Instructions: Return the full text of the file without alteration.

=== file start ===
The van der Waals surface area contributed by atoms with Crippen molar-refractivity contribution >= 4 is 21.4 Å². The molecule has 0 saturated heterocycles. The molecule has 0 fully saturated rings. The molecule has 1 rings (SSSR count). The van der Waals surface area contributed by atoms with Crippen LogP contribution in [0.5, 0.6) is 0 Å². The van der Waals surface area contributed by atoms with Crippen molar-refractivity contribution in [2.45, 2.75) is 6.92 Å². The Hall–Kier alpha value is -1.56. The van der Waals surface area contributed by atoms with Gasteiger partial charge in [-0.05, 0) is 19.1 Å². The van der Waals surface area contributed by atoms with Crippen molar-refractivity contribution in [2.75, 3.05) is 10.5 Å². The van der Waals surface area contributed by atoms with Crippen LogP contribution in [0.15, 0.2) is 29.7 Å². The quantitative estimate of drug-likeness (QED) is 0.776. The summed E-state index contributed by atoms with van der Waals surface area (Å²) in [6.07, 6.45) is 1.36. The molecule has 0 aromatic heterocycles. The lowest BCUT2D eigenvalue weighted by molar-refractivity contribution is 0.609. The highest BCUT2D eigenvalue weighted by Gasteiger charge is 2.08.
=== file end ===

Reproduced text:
The van der Waals surface area contributed by atoms with Crippen molar-refractivity contribution >= 4 is 21.4 Å². The molecule has 0 saturated heterocycles. The molecule has 0 fully saturated rings. The molecule has 1 rings (SSSR count). The van der Waals surface area contributed by atoms with Crippen LogP contribution in [0.5, 0.6) is 0 Å². The van der Waals surface area contributed by atoms with Crippen molar-refractivity contribution in [2.45, 2.75) is 6.92 Å². The Hall–Kier alpha value is -1.56. The van der Waals surface area contributed by atoms with Gasteiger partial charge in [-0.05, 0) is 19.1 Å². The van der Waals surface area contributed by atoms with Crippen molar-refractivity contribution in [2.75, 3.05) is 10.5 Å². The van der Waals surface area contributed by atoms with Crippen LogP contribution in [0.15, 0.2) is 29.7 Å². The quantitative estimate of drug-likeness (QED) is 0.776. The summed E-state index contributed by atoms with van der Waals surface area (Å²) in [6.07, 6.45) is 1.36. The molecule has 0 aromatic heterocycles. The lowest BCUT2D eigenvalue weighted by molar-refractivity contribution is 0.609. The highest BCUT2D eigenvalue weighted by Gasteiger charge is 2.08.